The tail booms are straight, carbon fibre, tubular sections and the only compound curves−the wingtips and the engine cowlings−are moulded composites that can be series produced quite cheaply, simplifying production. Take a good look at the beefy trailing link landing gear for instance. I don’t think any of it comes from the Cleveland catalogue−more motor bike... and nothing necessarily wrong with that.
In addition to being cheap and simple to produce, ULTRA is purposely robust, and if needs be, simple to repair in the field. In fact, the aim of the Windracers funders, and of Jim’s University of Southampton team, is to produce a UAV that costs the same as a delivery van.
I needn’t emphasise to Pilot’s readers, used as we are to the cost of our addiction, that this is a most extraordinary ambition.
The delivery van analogy can be seen in the form of the airframe. Jim explains, “most cargo bulks out before it weighs out,” so the centre section of the vehicle (yes, vehicle−it is a UAV) is a voluminous aerofoil lifting section, with a cargo capacity about the same as an hatchback car.
Unmanned failure management
All this is not to say that ULTRA is a simple flying machine. Far from it. Jim, who does not strike me as given to making rash statements, really astonished me when he told me that ULTRA “has easily the world’s most sophisticated autopilot, for which there is a patent pending”.
There are packages of technology on ULTRA that are at the forefront of avionics development. This is the stuff that really fires up Jim and his team of three very talented ex-students; Joe Roberts, Tom Reed, and Alex Horlock.
Which brings me to what they called ‘the Byzantine generals’ problem’−OK, I’d never heard of it either. I spent an age reading about the Byzantine generals’ problem on the web. Definitely worth a read−it is quite fascinating, if brain twisting.
Essentially it is a scenario in computer science in which components are talking to one another, and in which one or more components lie about their state to the other components. The point of the exercise is how the right decisions should be made in the face of unreliable information.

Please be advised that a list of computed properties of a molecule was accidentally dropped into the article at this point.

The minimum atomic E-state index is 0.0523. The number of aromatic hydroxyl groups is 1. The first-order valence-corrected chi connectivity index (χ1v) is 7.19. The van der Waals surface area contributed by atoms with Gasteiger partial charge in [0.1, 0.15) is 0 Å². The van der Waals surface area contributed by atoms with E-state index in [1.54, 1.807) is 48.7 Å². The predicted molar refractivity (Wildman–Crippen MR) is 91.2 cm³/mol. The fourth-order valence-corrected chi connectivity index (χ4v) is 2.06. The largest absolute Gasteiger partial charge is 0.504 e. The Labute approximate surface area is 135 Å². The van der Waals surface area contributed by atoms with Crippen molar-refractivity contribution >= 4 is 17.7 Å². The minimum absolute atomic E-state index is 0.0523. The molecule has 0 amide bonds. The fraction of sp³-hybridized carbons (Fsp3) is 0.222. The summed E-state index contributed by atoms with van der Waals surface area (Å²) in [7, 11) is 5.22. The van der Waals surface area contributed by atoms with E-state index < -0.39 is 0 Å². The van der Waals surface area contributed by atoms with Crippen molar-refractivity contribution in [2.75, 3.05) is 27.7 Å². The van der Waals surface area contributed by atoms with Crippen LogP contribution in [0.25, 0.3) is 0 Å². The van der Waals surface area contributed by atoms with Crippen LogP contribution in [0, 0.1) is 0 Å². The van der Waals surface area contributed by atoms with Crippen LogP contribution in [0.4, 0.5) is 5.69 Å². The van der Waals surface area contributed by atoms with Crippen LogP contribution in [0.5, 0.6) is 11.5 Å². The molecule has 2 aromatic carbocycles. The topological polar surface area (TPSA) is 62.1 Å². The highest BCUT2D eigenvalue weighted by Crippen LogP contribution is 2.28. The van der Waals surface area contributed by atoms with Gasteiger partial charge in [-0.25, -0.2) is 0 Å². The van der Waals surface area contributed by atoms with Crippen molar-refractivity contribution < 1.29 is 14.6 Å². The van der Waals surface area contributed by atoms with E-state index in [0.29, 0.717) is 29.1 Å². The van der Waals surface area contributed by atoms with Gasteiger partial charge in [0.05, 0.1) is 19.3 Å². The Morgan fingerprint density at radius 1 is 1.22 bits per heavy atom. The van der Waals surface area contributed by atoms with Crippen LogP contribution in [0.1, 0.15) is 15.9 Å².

The subject, then, is systems architecture. Think of the 737 MAX scenario, in which the angle of attack sensors disagreed, and in which the central system made fatal decisions about the true state of the aeroplane.
Airbus uses triple redundancy but, Jim points out “all they have done is to transfer a single point of failure to that system”.
A system in which there is a master controller making the decisions has a single point of failure, while a masterless system, Jim explains, “allows democratic control of systems, and eliminates the single points of failure”. Jim says that he just “happened to discover a more elegant way of doing things”.
How does this play into ULTRA? Well, take a very close look at the wing’s segmented control surfaces. Have you ever seen anything like it?
Jim explains that critically activated actuated systems (the current systems architecture philosophy) are vulnerable to single points of failure whereas, in what he terms “over-actuated systems”, multiple redundancy allows the systems themselves to act in a non-hierarchical way to determine the true state of the system. Jim calls this approach “sensor fusion”.
The extremely low price of sophisticated sensors nowadays makes this new design philosophy a realistic and economical goal.
Jim’s mantra is, “if in doubt fit lots of redundancy”. Look at that wing again and you will see what he means−multiple, identical control surfaces, each with a sensor reporting its current state.
Compare this to a wing with just one aileron and one flap each side, and you will get the gist of Jim’s multiple redundancy philosophy. In a UAV there is no human on board to look out of a window and make decisions if things go wrong.
On May Day the CAA announced a formal temporary Danger Corridor for Windracers ULTRA. This is just the start. CAP 1915 was promulgated on the same day. This document sets out CAA requirements, guidance and policy for UAV BVLOS (beyond visible line of sight) operations.
Although the document is ostensibly a response to the Covid-19 pandemic, it seems clear that this blueprint for UAV operations is the signal that we in our small aeroplanes are just going to have to accept that drone operators will be sharing airspace with us from now on. The genie is not going back into the bottle.
Madam, midway through MDAM’s ‘engine health flight’ checked her SkyDemon and was reminded that Southampton’s expanded, down to surface ATZ had become activated while she was airborne. Rudely awaking Solent ATC, which had no other traffic, she was told to switch frequency back to Lee and coordinate the return of her half hour sortie with the Tower.
This was dead easy, but the UAV BVLOS corridor that was introduced just a few days after this flight by the CAA is certainly going to be easier to work with than a gigantic and prohibitive ATZ.
My conclusions are threefold: UAVs are a fact of life and GA is just going to have to deal with this; second, Professor Jim Scanlan with his “more elegant way of doing things” is a man to watch; and finally, if you are a very appealing little dog and you ask nicely, boffins will feed you sausages.